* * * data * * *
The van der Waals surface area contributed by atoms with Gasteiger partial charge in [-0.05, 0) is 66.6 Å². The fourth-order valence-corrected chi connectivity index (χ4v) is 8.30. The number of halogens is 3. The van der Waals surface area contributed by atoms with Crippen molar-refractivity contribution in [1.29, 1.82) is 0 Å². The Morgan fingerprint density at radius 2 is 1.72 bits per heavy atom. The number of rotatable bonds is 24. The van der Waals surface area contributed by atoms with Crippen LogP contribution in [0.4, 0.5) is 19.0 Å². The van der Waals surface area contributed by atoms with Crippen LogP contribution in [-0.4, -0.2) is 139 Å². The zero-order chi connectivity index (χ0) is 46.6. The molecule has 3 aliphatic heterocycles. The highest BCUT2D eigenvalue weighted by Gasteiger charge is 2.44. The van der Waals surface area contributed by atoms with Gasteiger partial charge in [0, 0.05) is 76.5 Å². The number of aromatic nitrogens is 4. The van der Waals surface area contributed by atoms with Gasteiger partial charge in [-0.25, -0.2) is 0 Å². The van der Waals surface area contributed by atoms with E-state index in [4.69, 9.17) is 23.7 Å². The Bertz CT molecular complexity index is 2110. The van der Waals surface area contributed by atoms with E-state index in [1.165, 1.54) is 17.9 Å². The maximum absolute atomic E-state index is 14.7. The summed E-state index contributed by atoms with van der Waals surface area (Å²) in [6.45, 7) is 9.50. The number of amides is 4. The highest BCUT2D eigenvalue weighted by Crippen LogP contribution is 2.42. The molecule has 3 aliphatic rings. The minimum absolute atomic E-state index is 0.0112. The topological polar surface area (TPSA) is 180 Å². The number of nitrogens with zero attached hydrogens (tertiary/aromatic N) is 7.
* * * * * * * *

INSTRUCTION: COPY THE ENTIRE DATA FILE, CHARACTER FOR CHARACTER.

The van der Waals surface area contributed by atoms with Gasteiger partial charge in [-0.05, 0) is 66.6 Å². The fourth-order valence-corrected chi connectivity index (χ4v) is 8.30. The number of halogens is 3. The van der Waals surface area contributed by atoms with Crippen molar-refractivity contribution in [1.29, 1.82) is 0 Å². The Morgan fingerprint density at radius 2 is 1.72 bits per heavy atom. The number of rotatable bonds is 24. The van der Waals surface area contributed by atoms with Crippen LogP contribution in [0.4, 0.5) is 19.0 Å². The van der Waals surface area contributed by atoms with Crippen LogP contribution in [-0.4, -0.2) is 139 Å². The zero-order chi connectivity index (χ0) is 46.6. The molecule has 3 aliphatic heterocycles. The highest BCUT2D eigenvalue weighted by Gasteiger charge is 2.44. The van der Waals surface area contributed by atoms with Gasteiger partial charge in [0, 0.05) is 76.5 Å². The number of aromatic nitrogens is 4. The van der Waals surface area contributed by atoms with Gasteiger partial charge in [-0.25, -0.2) is 0 Å². The van der Waals surface area contributed by atoms with E-state index in [4.69, 9.17) is 23.7 Å². The Bertz CT molecular complexity index is 2110. The van der Waals surface area contributed by atoms with E-state index in [1.165, 1.54) is 17.9 Å². The maximum absolute atomic E-state index is 14.7. The summed E-state index contributed by atoms with van der Waals surface area (Å²) in [6.45, 7) is 9.50. The number of amides is 4. The highest BCUT2D eigenvalue weighted by Crippen LogP contribution is 2.42. The molecule has 3 aliphatic rings. The minimum absolute atomic E-state index is 0.0112. The topological polar surface area (TPSA) is 180 Å². The number of nitrogens with zero attached hydrogens (tertiary/aromatic N) is 7.